Jesse James (1939)

Directed by Henry King
After railroad agents forcibly evict the James family from their family farm, Jesse and Frank turn to banditry for revenge.
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yet another Tyrone power winner

25 April 2016 | by rickdumesnil-55203 (Canada) – See all my reviews

simply loved the movie. let me start i absolutely was grateful that the black character PINKY was treated so nice. one of the rare Hollywood movie where the boss didn’t boss around and took time to chat. the scene when Jessie ask pinky if the baby is cute….simply breath taking. the scenery the acting especially by power Fonda Scott darwell and hull you cant ask for more. NANCY KELLY was touching but for me she seemed plain and not so pretty. of course i didn’t want Jessie to die in the end and his reunion with Jessie Jr. was simply well done and tear jerking. i gave it a 9 and took off 1 point because of the handling of the horses. how cruel. i just MR. POWER was against it but had no choice. good movie though glad i got the DVD….POWER FOREVER.

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A highly romanticized account of the infamous desperado…

8/10
Author: Righty-Sock (robertfrangie@hotmail.com) from Mexico
30 November 2007

Splendid in his first Western and his first Technicolor movie, Power portrayed Jesse James as a sympathetic hero and the most charming bank robber of the Old West…

Teamed with Henry Fonda, and stalwart Randolph Scott, Henry King came with a Western classic, considered as one the best Jesse James of the series…

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The film opens in Pineville with hothead Jesse and temperate Frank as a couple of Missouri brothers who, embittered by the ruthless tactics of a railroad agent, got a warrant and had to skip out, hiding out until Major Rufus Cobb (Henry Hull) can get the governor to give them a fair trial … But the railroad’s got too much at stake to let two farmer boys bollix things up…

After they had thrown Barshee (Brian Donlevy), the brutal railroad representative off the farm of their widowed mother (Jane Darwell) when she refused to sign over her property, Jesse and Frank later learn that she had been killed by a bomb tossed into their home by Barshee himself… Jesse returns, shoots Barshee, and vows revenge on the railroad, with the complete sympathy of the Missouri populace…

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Jesse’s sweetheart, Zee and her uncle, publisher Major Rufus, are among the James’ supporters, as is U. S. Marshal Will Wright (Scott), but he has a job to do and is forced to track down the two brothers…

Jesse and Frank have expanded their operation from merely harassing the St. Louis Midland with a series of holdups to robbing banks…

Pursuaded by railroad president McCoy (Donald Meek) to talk Jesse into surrendering, Wright extracts a written promise of a light sentence for the desperado… Zee then urges Jesse to give himself up following their wedding…

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Of course, Henry King tries to show how Jesse hated the railroads and from that hate he presented a charismatic hero… But this hero was not going to last… The more luck he had, the worse he gets… It’ll be his appetite for shooting and robbing until something happens to him…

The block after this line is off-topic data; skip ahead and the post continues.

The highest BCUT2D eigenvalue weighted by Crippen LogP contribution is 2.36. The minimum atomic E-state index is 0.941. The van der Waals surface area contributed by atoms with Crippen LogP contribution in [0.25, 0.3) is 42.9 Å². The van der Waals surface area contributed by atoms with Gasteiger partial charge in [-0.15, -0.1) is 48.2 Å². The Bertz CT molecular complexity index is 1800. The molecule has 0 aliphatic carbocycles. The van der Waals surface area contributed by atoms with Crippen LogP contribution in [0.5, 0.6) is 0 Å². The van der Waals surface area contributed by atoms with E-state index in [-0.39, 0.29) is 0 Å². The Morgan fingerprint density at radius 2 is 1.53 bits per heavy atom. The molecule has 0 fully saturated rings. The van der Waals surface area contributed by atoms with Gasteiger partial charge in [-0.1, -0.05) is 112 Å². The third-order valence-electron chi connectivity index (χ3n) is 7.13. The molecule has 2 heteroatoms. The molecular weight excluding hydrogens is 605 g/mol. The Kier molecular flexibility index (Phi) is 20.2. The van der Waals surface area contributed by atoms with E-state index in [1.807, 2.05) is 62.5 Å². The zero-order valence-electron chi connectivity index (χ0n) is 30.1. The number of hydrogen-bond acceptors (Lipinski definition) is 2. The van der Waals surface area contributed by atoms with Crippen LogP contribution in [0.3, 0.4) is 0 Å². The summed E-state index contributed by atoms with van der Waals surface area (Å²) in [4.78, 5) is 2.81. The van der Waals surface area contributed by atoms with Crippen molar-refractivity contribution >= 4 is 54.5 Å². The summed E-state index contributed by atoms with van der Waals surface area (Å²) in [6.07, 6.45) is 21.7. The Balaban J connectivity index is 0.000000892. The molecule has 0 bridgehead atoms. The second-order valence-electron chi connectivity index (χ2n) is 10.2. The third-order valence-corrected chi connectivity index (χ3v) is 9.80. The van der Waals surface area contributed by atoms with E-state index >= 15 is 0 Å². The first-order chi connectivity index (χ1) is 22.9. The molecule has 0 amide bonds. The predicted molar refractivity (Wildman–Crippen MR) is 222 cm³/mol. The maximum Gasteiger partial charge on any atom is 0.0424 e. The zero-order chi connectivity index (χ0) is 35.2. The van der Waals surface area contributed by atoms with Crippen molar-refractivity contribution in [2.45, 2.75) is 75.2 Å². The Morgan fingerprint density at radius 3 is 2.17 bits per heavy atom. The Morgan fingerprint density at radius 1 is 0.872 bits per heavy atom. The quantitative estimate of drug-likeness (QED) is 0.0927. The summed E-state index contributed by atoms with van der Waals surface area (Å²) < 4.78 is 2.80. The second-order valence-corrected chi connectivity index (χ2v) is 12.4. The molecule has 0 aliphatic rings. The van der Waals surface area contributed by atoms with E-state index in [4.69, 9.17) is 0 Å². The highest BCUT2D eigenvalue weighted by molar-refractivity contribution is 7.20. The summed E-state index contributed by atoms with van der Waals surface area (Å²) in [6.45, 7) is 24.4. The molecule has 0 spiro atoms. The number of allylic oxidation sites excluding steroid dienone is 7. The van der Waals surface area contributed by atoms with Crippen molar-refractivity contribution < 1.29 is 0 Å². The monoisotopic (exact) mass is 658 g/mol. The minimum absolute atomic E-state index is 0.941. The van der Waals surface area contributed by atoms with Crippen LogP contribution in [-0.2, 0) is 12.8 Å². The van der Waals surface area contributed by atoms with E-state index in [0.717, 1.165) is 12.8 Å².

He also shows a worried fiancée keeping thinking of an outlaw all the time out there in the hills just going on and on to nowhere just trying to keep alive with everybody after him, wanting to kill him to get that money…

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There’s a scene near the end where Zee (Nancy Kelly) after delivering her baby is lying in bed with her creature, with the presence of the Marshal, so to speak, between herself and her uncle that suddenly made clear to me what the entire film was about… Her feelings as a woman: “I’m so tired to care. This is the way it always is. We live like animals, scared animals. We move. We hide. We don’t dare to go out… ”

Obviously she is a sensitive woman who exposes her being on screen without losing sight of reality… That’s quite a great scene from King, and key in this great Western, as it’s really all about her character, Zee Cobb, a struggling woman in love now a mother with a baby to take care of…

So please don’t miss it!

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The Jesse We Somehow Have Gotten to Want to Remember

10/10
Author: theowinthrop from United States
21 April 2007
*** This review may contain spoilers ***

It was the luck of Tyrone Power that he became the pet male star of Producer Genius Daryl Zanuck of 20th Century Fox. He was constantly finding decent adventure film properties for Power to use, resulting in a huge public following for the star.

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Unfortunately in 1938 Power was lent to MGM to appear in the extravaganza historical film MARIE ANTOINETTE with Norma Shearer. He gave a fine performance as her friend/probable lover Count Axel Fersen, but his fans were puzzled, and some critics had a field day. It was like a problem a decade and a half earlier suffered by silent idol Rudolf Valentino, when he made some costume films like MONSIEUR BEAUCAIRE. Then Valentino suggested the choice of these rolls proved Valentino was a “powder puff” (i.e. homosexual). Now they suggested the same (after one film only!) for Power.